Born In: Philadelphia, Pennsylvania, United States
Seymour Kety was an American neuroscientist best known for taking a scientific approach to mental illnesses. As a teenager, Seymour had a great interest in chemistry. A foot injury caused him to spend most of his time intellectually training himself. He set up a chemistry lab in his basement during his high school years and experimented with chemicals. After graduating from the University of Pennsylvania in 1940, Seymour began his research on lead poisoning and came up with effective treatment through citrate. During the Second World War, however, he shifted his area of research to cerebral blood flow and its role in mental illnesses such as schizophrenia. He developed a method to measure the blood flow to the brain in its remote areas, which provided modern scientists and medical researchers with easy ways to tap into the research on mental health. He revolutionized the mental health field by taking a scientific and biological approach to the ailments, rather than the commonly prevalent psychoanalytical approach. His research and works on mental diseases are regarded as the most landmark research in the field in the second half of the 20th century.
Died At Age: 84
Spouse/Ex-: Josephine Gross
Born Country: United States
place of death: Westwood, Massachusetts, United States
U.S. State: Pennsylvania
discoveries/inventions: Measuring Blood Flow In The Brain
education: University of Pennsylvania
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Seymour Kety was born Seymour S. Kety on August 25, 1915, in Philadelphia, USA. He was raised in an average middle-class family. However, he grew up in an intellectually stimulating surrounding. He had a road accident as a child, which caused a debilitating physical injury to one foot. It restricted his movements greatly and hence, he could not play outside like other kids his age. He mostly spent his time reading books and further developed an interest in various areas of chemistry.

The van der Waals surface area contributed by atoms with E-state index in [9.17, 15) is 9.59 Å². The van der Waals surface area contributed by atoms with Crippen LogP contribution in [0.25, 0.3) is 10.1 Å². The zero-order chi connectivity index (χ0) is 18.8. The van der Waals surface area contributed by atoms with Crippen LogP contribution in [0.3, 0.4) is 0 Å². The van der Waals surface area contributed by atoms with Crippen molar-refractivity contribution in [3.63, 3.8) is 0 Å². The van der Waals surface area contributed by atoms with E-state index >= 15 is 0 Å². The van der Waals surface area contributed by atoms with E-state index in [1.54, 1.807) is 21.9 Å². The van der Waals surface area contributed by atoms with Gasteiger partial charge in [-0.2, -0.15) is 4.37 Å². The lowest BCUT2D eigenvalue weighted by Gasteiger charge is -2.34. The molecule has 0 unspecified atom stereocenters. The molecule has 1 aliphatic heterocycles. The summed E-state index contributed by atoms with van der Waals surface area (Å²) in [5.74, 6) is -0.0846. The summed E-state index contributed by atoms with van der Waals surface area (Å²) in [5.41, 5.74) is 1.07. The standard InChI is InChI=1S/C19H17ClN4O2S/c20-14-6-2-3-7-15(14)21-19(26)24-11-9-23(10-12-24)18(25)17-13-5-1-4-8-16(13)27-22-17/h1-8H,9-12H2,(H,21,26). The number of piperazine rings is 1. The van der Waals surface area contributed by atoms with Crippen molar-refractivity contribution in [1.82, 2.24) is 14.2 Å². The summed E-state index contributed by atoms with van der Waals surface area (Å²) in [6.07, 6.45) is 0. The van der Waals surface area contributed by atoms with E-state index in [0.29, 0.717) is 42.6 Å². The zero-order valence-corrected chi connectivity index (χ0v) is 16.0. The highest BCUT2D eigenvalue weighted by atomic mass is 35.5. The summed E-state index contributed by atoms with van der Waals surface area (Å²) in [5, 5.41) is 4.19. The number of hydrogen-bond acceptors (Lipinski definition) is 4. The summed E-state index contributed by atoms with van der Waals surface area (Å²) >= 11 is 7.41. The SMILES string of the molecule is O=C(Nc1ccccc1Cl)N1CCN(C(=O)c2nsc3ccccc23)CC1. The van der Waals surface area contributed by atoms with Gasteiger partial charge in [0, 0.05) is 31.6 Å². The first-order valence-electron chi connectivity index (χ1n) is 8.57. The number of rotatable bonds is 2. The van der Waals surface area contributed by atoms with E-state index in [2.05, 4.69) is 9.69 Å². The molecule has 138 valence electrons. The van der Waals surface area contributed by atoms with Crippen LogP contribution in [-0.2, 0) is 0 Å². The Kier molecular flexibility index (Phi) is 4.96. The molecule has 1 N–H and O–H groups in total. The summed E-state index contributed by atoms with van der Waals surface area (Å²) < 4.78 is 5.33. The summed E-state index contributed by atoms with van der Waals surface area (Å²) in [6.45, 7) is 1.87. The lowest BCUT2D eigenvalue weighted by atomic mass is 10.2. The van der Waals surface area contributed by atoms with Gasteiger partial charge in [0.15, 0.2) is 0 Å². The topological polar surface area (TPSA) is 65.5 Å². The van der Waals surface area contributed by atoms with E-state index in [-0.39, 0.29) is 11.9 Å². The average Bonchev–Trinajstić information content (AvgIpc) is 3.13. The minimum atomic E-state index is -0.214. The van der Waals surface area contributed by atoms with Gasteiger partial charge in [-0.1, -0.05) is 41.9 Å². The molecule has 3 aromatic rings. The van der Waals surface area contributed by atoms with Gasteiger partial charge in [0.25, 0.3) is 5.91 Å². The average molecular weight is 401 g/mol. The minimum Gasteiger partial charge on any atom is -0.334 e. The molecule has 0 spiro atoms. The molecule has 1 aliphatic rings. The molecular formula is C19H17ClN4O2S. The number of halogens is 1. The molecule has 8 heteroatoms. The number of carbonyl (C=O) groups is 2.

The main area of his interest remained chemistry through his teenage years. His fascination with the subject began when he was 13 years old and was gifted chemistry set by his aunt. His attraction toward chemistry thus became so strong that he developed a full-blown chemistry lab in his basement. He saved his pocket money while studying in high school to purchase chemicals from a local chemist. He would experiment on everything he learned in school, and more stuff which he read in books.
He attended one of Philadelphia's most esteemed schools named Central High School. There he found great interest in learning Greek and Latin. However, his main area of interest had become physical sciences.
Following his high school graduation, he enrolled at the University of Pennsylvania and studied medicine. He graduated in 1940 from college and began his internship at the Philadelphia General Hospital. Following the completion of his internship, he began his research.
His wife Josephine was studying to become a pediatrician, which also initiated Seymour’s interest in the field. He began thinking of a career in research about children. This particular research led Seymour to bring his first major contribution to the medical world to the forefront. In the 1940s, more kids were visiting the clinics with their parents, suffering from lead poisoning. Lead poisoning was a difficult ailment to treat.
However, Seymour had gathered a lot of knowledge in chemistry during all his teen years. He applied his knowledge here and figured out that the citrate could be used to treat lead poisoning. He concluded that it was a chelating agent that could create a reaction that would take the lead come out of the body through excreta. Currently, there are many methods of lead poisoning treatments but for its time, it was a revolutionary approach that helped many parents treat their kids in an easy and cheap way.
This got Seymour furthermore interested in the field of lead poisoning. He got the fellowship to work at Massachusetts General Hospital in Boston, with doctor Joseph Aub, who was a well-known researcher in lead poisoning.